Meet the everyday Heroes

Every day, extraordinary people in the HFC value chain are fighting illegal trade. Discover their stories below.

Maria Krzysztof Grzegorczyk

Maria

Distributor in Greece

“I am pleased that there is now a movement to combat illegally traded HFCs in Europe. As a longstanding distributor of refrigerant gases, our company has felt the effects of the illegal trade over the past few years. However, this is much more than just a business problem and requires work from law enforcement to hold the criminal organisations accountable for the harm they are causing.”

Maria [1], a Greek distributor of HFCs, currently runs a family business which was established over 60 years ago. In recent years, the company has lost business to smugglers active in the illegal trade in HFCs.

Undercut by the black market, almost all of Maria’s smaller customers now buy from illegitimate suppliers. What is more, she has heard that larger end use companies are also unwittingly working with technicians who use illegal refrigerants from disposable canisters. Maria estimates that illegally traded HFCs are so widespread in Greece that between 60% and 80% of the entire market is made up of smuggled product.

Undeterred, the company has written to the Greek government as part of a coalition of refrigeration companies in order to improve awareness and enforcement at borders. F-gas smuggling can be difficult to detect because it takes place in a range of creative ways; the coalition has heard reports of buses hiding containers in the luggage area, as well as refrigerated lorries carrying hidden containers. Despite the EU F-gas regulation being in place since 2015, fines are also rarely applied by the Greek enforcement authorities, so smugglers continue their activities when they are released. These criminal networks are not just smuggling HFCs, however the lack of penalties has made the trade particularly attractive. The Greek Ministry of Finance is aware of this issue and is currently working to bring about more severe fines.

Besides undercutting legitimate businesses, buying illegally traded canisters has the added danger that customers do not always receive the gas they intended to order. Maria has heard that many fill cylinders with whatever product they have available, causing damage to the refrigeration units down the line. Higher GWP refrigerants are available for lower prices on the black market, which is hindering shifts towards newer, more environmentally friendly alternatives.

The availability of illegally traded HFCs in Europe is so pervasive that it requires action from all levels of the value chain. Maria’s work is an excellent example of bringing companies together in order to encourage action from government. Her work to increase awareness about this issue is paramount in order to root out the problem.

[1] Names have been changed

Krzysztof Grzegorczyk

Founder and President of the Board, PROZON

“I started PROZON as part of my social responsibility. I felt like it was my responsibility to limit the impact of the refrigerant gasses so necessary to the industry, to make sure they would be reused and reclaimed, and that the illegal market would not be not allowed to proliferate.”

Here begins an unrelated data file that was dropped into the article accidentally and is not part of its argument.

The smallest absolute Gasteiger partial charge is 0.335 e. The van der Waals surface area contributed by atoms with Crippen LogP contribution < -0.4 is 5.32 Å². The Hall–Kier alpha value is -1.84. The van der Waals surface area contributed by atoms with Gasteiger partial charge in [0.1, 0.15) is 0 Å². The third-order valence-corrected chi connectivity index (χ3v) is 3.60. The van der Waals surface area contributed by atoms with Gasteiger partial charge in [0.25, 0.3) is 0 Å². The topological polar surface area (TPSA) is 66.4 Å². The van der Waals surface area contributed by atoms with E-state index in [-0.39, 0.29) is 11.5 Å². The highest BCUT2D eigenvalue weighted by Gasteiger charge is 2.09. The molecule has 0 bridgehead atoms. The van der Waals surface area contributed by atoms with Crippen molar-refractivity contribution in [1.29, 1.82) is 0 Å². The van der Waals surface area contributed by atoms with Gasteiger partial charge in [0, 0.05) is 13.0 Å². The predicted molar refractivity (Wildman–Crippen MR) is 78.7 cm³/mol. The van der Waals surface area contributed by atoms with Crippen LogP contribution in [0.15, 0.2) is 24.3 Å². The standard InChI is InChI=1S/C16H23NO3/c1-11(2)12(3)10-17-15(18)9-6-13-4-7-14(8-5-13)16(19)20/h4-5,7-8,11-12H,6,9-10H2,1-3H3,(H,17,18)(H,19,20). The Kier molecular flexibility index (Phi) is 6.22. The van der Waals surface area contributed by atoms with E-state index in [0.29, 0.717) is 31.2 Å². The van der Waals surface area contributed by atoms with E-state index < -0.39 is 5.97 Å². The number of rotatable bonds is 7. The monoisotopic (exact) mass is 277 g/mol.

More than 25 years ago, Krzysztof was working as a refrigerant distributor in a major international company. While working in this role he identified a problem in the market for refrigerant gas: the gases were not being adequately reclaimed at the time. So he decided to do something about it and founded PROZON, the “Foundation for the Preservation of the Ozone Layer”, together with Marek Wawryniuk. Back then, ozone-depleting CFC gases were still used, and Krzysztof made it his priority to make sure that substances were all reclaimed and disposed of properly.

CFCs are no longer on the market, and so PROZON’s mission has evolved. PROZON is continuing its efforts for the climate as the Foundation for Climate Protection through reclaiming fluorinated greenhouse gases. And they are a key player in the fight against illegally traded HFCs. Through close collaboration with the Ministry of Finance and Polish customs, they have managed to significantly slow down the illegal market for HFCs in Poland. Ever since this issue first surfaced, Krzysztof and his colleagues have been working tirelessly to raise awareness among ministries, the general public and the value chain. In total, PROZON has trained more than 200 customs officers in a dozen training sessions – showing them how to find and test illegals, and that finding illegally traded cylinders doesn’t have to be difficult when you know what to look for. Over the past years, this collaboration has led to more than a handful of successful seizures.

The impact of the work started by Krzysztof and PROZON has not stopped at the Polish border. During a meeting between the Polish Ministry of Finance and the European Commission Directorate General for Climate (DG CLIMA), PROZON has showed more than 30 representatives from a dozen countries how they work successfully with customs in Poland. Krzysztof and the PROZON team are determined to continue their work and to show as many people as possible how we can eradicate the black market, together.

What can Distributors do?

Only buy from reliable traders

Check the Safety Data Sheet

Report suspicious activity to the EFCTC Action Line

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